Distinguishing ‘Loner’ Attacks From Other Domestic Extremist Violence
Second, although some violent loners during the last 20 years have supported far-left or Al Qaeda-inspired ideologies, examining lethal far-right loners is particularly important.2 In the United States, most violent loner attacks have been committed by far-rightists, and many have argued that such attacks are increasing (Bates, 2012; Damphousse and Smith, 2004; Hewitt, 2003; Michael, 2012). The United States Extremist Crime Database (ECDB) has identified close to 140 ideologically motivated homicides committed by far-rightists between 1990 and 2010. In this same period, the ECDB has documented only 30 total homicide incidents committed by supporters of Al Qaeda or other violent Salafist movements (many committed by the same individual) (Freilich, Chermak, Gruenewald, and Parkin, 2012). In addition, far-right leaders have aggressively promoted the use of such tactics during the past 20 years. Racist leader Louis Beam publicized the concept of “leaderless resistance” widely in the early 1980s. He argued that organizational hierarchies are cumbersome and open to law enforcement infiltration, and that criminal activities need to be isolated from larger organizations to limit the criminal and civil liability of the group (Beam, 1992). He pushed this concept in his writings, interviews, and public speaking engagements (Damphousse and Smith, 2004; Michael, 2012). The idea that loners or small cells can be effective also was popularized by White supremacists Alex Curtis and Tom Metzger as a tactical strategy that would make it more difficult for law enforcement agencies to infiltrate groups and conduct investigations (Bakker and de Graaf, 2011; Kaplan, 1997; Michael, 2012). Findings from one analysis of federal terrorism cases indicated that the number of indictees per case decreased after efforts to publicize the use of leaderless resistance tactics (Damphousse and Smith, 2004). In short, these results and offending patterns identified by the ECDB indicate that advocating for leaderless acts may have been successful.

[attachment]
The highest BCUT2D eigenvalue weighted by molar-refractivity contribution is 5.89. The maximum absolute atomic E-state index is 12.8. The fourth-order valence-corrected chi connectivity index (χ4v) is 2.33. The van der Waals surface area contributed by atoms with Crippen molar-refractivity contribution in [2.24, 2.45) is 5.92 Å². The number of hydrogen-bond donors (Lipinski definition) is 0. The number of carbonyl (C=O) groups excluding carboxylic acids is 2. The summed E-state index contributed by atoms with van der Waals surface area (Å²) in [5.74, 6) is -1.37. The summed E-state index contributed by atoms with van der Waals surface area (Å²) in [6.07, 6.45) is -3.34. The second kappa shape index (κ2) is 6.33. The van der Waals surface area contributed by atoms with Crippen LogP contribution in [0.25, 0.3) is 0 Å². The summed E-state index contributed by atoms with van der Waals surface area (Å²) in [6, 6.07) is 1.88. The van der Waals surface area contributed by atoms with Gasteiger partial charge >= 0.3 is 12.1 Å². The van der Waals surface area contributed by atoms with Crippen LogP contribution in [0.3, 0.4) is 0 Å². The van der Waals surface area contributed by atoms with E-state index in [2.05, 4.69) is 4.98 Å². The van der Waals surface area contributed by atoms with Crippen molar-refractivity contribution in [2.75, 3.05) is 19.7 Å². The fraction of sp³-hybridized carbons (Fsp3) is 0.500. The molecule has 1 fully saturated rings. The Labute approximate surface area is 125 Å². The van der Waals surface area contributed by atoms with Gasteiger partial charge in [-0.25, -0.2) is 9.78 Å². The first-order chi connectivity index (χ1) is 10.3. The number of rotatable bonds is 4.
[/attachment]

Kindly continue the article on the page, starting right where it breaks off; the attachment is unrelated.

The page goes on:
Third, the public and media are currently interested in extremist loners because of recent cases of self-radicalized individuals with ideological agendas who have committed spectacular acts of violence (Bakker and de Graaf, 2010). Recent loner attacks include the Fort Hood assassinations by Nidal Hassan in 2009 and the antigovernment extremist Joseph Stack’s suicide mission that involved him flying his plane into an office building that housed an Internal Revenue Service office. Other earlier high-profile loner attacks include the abortion clinic and Olympic park bombings of Eric Rudolph and the multiple mail bombing attacks by Ted Kaczynski that lasted more than 20 years. The intense media coverage of these recent events has made it seem as though such attacks have increased, and thus, the public and policy makers have focused more attention on loner attacks. In fact, President Obama stated that the United States is far more likely to be attacked by loners than by coordinated terrorist attacks (see MacInnis, 2011).